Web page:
After the sod is off, piled and sheet mulched, it's time to address the newly created bare patch of earth. I like to turn the soil by cutting it deeply with a shovel, attempting to expose as much of the lower soil as possible. Don't break the soil up, but instead leave it as coarse as possible, before dressing the soil with organic soil amendments. The purpose of these amendments is to introduce micro nutrients, as well as phosphorus and potassium (elements P & K). My blend includes Rock Phosphate @ 10# per 100sf, Greensand @ 5# per 100sf, and Kelp Meal @ 1# per 100sf. Mix these up in a wheel barrow and spread evenly over the site. Next you might want to add a source of nitrogen (N) if there still is a lot of carbon, like roots, in the soil.
At Jessie's garden, after spreading the blended micro nutrients, we spread compost (about 2-4 inches) then rototilled the site. The photo shows the garden after the freshly rototilled soil has been graded into ridges and valleys. We did this to create paths, where the improved soil is removed from the pathway and placed on the planting spaces. This raises the planting bed, improving the depth of good soil. The sunken pathway is then filled with arborist chips to raise its level, prevent weeds, and create a mud-free area to work from. This garden was quite productive in its first year of cultivation, even after a Spring sodbusting.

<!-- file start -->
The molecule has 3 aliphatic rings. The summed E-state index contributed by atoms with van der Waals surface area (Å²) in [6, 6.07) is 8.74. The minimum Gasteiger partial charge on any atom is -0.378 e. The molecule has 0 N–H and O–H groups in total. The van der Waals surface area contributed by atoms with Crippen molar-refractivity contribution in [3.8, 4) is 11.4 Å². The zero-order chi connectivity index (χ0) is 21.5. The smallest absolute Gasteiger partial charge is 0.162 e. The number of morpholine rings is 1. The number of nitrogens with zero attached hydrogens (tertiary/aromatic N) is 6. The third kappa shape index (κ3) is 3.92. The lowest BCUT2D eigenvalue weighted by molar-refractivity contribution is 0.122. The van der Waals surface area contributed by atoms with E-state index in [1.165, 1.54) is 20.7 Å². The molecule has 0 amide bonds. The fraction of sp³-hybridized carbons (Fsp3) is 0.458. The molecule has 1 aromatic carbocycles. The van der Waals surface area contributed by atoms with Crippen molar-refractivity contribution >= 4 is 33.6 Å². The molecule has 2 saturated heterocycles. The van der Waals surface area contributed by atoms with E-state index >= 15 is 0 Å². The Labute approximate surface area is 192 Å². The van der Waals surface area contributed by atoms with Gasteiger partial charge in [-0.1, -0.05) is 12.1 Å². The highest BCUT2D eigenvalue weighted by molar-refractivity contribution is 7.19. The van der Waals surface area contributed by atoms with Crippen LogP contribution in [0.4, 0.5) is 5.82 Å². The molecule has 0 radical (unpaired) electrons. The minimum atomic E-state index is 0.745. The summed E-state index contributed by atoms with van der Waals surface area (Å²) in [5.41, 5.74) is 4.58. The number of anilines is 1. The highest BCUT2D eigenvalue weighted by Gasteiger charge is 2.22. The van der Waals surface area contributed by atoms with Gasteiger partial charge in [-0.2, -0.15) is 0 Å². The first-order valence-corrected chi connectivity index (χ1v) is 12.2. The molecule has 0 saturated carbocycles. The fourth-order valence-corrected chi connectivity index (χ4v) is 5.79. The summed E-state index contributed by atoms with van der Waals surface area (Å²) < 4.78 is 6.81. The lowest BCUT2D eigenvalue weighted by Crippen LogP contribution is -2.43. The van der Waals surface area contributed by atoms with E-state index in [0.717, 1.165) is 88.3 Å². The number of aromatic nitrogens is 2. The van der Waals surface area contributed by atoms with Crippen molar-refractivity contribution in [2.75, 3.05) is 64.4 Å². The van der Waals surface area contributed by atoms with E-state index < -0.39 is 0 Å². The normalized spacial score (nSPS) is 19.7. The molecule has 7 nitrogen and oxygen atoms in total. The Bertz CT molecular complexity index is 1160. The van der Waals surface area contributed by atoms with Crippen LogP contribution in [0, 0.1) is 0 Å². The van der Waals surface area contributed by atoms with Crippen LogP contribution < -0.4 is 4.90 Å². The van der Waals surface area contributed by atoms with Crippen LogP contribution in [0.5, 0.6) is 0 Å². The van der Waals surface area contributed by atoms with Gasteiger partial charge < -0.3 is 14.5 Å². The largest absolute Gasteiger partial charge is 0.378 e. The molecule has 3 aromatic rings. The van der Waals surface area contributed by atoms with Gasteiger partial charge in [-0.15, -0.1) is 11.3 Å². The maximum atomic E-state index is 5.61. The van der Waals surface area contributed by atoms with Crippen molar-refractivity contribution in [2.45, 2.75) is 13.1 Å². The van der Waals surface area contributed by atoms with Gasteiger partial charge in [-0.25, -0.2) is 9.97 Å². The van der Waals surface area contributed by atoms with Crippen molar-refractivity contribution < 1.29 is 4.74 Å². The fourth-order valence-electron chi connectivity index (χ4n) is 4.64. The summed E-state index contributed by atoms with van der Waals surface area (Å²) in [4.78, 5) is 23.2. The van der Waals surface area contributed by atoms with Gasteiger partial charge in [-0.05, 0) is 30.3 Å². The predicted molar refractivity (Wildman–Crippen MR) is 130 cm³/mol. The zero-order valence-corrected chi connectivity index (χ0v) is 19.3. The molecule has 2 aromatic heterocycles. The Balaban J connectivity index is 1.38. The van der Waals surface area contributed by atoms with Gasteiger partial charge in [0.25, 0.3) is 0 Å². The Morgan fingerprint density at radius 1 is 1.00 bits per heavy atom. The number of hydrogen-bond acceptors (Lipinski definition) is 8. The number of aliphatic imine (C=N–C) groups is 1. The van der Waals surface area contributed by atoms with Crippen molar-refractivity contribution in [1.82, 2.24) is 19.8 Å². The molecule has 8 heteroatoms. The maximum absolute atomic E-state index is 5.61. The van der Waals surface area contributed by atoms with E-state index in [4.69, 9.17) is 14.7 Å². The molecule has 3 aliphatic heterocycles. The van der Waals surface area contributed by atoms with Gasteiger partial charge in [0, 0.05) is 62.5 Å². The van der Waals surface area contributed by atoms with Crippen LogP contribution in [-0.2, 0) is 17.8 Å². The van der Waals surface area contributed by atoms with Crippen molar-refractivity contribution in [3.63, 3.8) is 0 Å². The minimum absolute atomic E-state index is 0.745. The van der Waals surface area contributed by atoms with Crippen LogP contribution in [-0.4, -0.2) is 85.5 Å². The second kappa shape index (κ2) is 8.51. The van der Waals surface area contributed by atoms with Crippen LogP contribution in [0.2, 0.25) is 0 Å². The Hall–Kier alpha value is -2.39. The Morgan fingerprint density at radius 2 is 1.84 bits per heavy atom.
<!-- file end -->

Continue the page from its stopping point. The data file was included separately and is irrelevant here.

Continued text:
Sheet mulching usually follows sod removal when it is done in the Fall. And these instructions are applicable also to sheet mulching when the sod is not cut. Manure is a great first first layer when sheet mulching. Its nitrogen content helps balance the carbon and thus speeds the decomposition. Compost is also effective as a first layer if manure is in short supply. Both of these should be applied before putting down the cardboard layer. The bigger the sheets the better, and wet them down if you can before hand. Use steel pins or wood stakes when sheet mulching slopes to insure they don't slide away. After the cardboard is down, just about any kind of organic material is okay in creating a multi-layered pile: leaves, old compost, arborist chips. It all works, but think about the wind and put weightier material on top to keep the mulch in place. The burlap bags available from coffee roasters works exceptionally well to create that extra special environment as the soil biota returns to your garden soil, and keep the wind from blowing away all your hard work.
Now if this were traditional sheet mulching, you would cut holes in the layers of mulch, including the cardboard, and plant. This works well with trees and shrubs, plants that have single stems and cast a large shadow. You'll want to introduce herbs, groundcovers and perennials later, once the weeds are dead. If you've chosen to remove the sod and loosened the soil, then sheet mulched with compost, cardboard, and leaves, by next Spring you'll be able to turn patches of your new garden and begin planting. I recommend that you still take it slowly, focusing on crops that grow from single stems, like squash, beans, peas, tomatoes. You'll need to monitor the garden closely to eliminate any weeds that may have survived, and that's more easily accomplished if you don't plant ground crops, like potatoes or carrots.
I know this is a lot to take in, but sheet mulching is the key to converting unwanted lawns into productive gardens. With luck you'll be eating the sweet rewards!